Choose Advanced Google Services from the Resources menu and switch on the Google Analytics API. Then click the Google API Console link and enable the Google Analytics API there as well.

Finally pick Current project's triggers from the Edit menu and trigger the main function daily at a convenient time.

This script saves known referrers in script properties. For a site with lots of traffic this may run out of space in which case you might need to switch this out and write known referrers to a sheet instead.

Reading and Writing Office 365 Excel from a Console app using the Microsoft.Graph C# Client API

I needed a console app that reads some inputs from an online Excel workbook, does some processing and then writes back the results to a different worksheet. Because I enjoy pain I decided to use the thinly documented new Microsoft.Graph client library. The sample code below assumes that you have a work or education Office 365 subscription.

using System;
using System.Collections.Generic;
using System.Globalization;
using System.IO;
using System.Linq;
using System.Net.Http.Headers;
using System.Threading.Tasks;
using Microsoft.Graph;
using Microsoft.IdentityModel.Clients.ActiveDirectory;
using Newtonsoft.Json.Linq;

namespace Excel365Test
{
    /// <summary>
    /// 1) Install Microsoft.Graph NuGet Package
    /// 2) Install Microsoft.IdentityModel.Clients.ActiveDirectory NuGet Package
    /// 3) Register app at https://portal.azure.com/ - need app ID and redirct URL below
    /// </summary>
    class Program
    {
        static void Main(string[] args)
        {
            TokenCache tokenCache = new TokenCache();

            // load tokens from file 
            string tokenPath = Path.Combine(Environment.GetFolderPath(Environment.SpecialFolder.LocalApplicationData), "Excel365Test");
            if (!Directory.Exists(tokenPath)) { Directory.CreateDirectory(tokenPath); }
            tokenPath = Path.Combine(tokenPath, "tokens.dat");
            if (System.IO.File.Exists(tokenPath))
            {
                tokenCache.Deserialize(System.IO.File.ReadAllBytes(tokenPath));
            }

            // this is the OAUTH 2.0 TOKEN ENDPOINT from https://portal.azure.com/ -> Azure Active Directory -> App Registratuons -> End Points
            var authenticationContext = new AuthenticationContext("https://login.windows.net/your-url-here/", tokenCache);

            // only prompt when needed, you'll get a UI the first time you run
            var platformParametes = new PlatformParameters(PromptBehavior.Auto);

            var authenticationResult = authenticationContext.AcquireTokenAsync("https://graph.microsoft.com/",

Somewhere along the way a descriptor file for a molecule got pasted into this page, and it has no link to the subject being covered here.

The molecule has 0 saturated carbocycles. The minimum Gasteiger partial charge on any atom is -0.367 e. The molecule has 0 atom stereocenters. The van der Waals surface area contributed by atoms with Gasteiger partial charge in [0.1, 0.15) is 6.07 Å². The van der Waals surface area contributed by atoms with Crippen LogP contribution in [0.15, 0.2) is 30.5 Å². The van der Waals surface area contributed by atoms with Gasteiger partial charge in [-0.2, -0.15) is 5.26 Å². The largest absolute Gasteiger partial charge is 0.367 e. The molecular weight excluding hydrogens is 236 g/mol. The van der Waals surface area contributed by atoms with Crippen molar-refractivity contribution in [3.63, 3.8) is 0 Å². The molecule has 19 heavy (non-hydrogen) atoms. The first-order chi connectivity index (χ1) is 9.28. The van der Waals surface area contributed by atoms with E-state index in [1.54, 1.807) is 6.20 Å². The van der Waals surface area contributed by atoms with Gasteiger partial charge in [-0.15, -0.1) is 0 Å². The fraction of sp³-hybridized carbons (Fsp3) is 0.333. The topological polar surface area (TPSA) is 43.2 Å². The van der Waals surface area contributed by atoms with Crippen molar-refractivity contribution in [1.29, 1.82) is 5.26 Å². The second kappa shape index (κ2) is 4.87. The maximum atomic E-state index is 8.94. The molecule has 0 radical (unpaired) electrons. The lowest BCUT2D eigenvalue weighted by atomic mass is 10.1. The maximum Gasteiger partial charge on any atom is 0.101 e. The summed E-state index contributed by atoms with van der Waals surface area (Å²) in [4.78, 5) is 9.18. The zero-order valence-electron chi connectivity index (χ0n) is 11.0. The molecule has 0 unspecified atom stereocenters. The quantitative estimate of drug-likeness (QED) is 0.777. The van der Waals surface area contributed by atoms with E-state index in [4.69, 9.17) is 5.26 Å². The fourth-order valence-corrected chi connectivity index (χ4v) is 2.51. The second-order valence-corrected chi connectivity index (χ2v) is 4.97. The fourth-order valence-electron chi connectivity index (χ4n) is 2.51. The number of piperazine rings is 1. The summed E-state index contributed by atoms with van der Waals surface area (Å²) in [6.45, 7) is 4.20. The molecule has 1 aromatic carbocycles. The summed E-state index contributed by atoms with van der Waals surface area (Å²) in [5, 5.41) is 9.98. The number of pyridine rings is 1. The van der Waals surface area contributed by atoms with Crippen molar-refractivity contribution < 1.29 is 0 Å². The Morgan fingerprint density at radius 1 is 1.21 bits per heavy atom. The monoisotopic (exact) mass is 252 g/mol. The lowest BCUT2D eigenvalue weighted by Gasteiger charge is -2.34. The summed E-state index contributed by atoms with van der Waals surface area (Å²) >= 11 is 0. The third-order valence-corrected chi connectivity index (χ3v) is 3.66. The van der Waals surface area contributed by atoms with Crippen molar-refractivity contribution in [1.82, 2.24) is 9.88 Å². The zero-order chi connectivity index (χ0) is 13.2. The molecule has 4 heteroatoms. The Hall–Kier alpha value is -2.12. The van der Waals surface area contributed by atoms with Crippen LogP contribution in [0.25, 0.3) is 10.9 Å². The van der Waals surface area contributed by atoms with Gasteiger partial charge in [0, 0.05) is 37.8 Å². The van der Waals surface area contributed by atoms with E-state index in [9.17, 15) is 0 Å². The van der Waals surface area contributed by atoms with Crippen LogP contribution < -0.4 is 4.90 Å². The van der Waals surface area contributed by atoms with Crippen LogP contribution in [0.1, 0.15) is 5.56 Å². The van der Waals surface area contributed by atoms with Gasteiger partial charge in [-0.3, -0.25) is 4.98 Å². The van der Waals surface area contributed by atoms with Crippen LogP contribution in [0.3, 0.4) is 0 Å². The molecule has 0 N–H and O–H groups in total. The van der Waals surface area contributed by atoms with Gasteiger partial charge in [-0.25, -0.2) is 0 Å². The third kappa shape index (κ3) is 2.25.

"your-app-id",     // Application ID from https://portal.azure.com/
                new Uri("http://some.redirect.thing/"),         // Made up redirect URL, also from https://portal.azure.com/
                platformParametes).Result;
            string token = authenticationResult.AccessToken;

            // save token so we don't need to re-authorize
            System.IO.File.WriteAllBytes(tokenPath, tokenCache.Serialize());
            
            // use the token with Microsoft.Graph calls
            GraphServiceClient client = new GraphServiceClient(new DelegateAuthenticationProvider(
            (requestMessage) =>
            {
                requestMessage.Headers.Authorization = new AuthenticationHeaderValue("bearer", token);

                return Task.FromResult(0);
            }));

            // test reading from a sheet - in this case I have a test worksheet with a two column table for name/value pairs
            var readSheet = client.Me.Drive.Items["your-workbook-id"].Workbook.Worksheets["test"];
            var readTables = readSheet.Tables.Request().GetAsync().Result;
            string readTableId = readTables[0].Name;
            var table = readSheet.Tables[readTableId].Rows.Request().GetAsync().Result;
            
            // convert page to a dictionary... this doesn't handle pagination
            Dictionary<stringdecimal> tableValues = table.CurrentPage.ToDictionary(r => r.Values.First.First.ToString(), 
                r => Convert.ToDecimal(r.Values.First.Last, CultureInfo.InvariantCulture));

            // test adding a row to a table with four columns
            // sadly it seems you need this exact format, a regular JArray or JObject fails

            WorkbookTableRow newRow = new WorkbookTableRow
            {
                Values = JArray.Parse("[[\"1\",\"2\",\"3\",\"4\"]]")
            };
            
            var outputSheet = client.Me.Drive.Items["your-workbook-id"].Workbook.Worksheets["data"];
            var outputTables = outputSheet.Tables.Request().GetAsync().Result;
            string outputTableId = outputTables[0].Name;
            var outputResult = outputSheet.Tables[outputTableId].Rows.Request().AddAsync(newRow).Result;

            // the excel unit tests seem to be the most useful documentation right now:
            // https://github.com/microsoftgraph/msgraph-sdk-dotnet/blob/dev/tests/Microsoft.Graph.Test/Requests/Functional/ExcelTests.cs
        }
    }
}

Paste the code into a new console project and then follow the instructions at the top to add the necessary NuGet packages. You'll also need to register an application at https://portal.azure.com/. You want a Native application and you'll need the Application ID and the redirect URL (just make up some non-routable URL for this). Under Required Permissions for the app you should add read and write files delegated permissions for the Microsoft Graph API.

Hope this saves you a few hours. Comment below if you need a more detailed explanation for any of the above.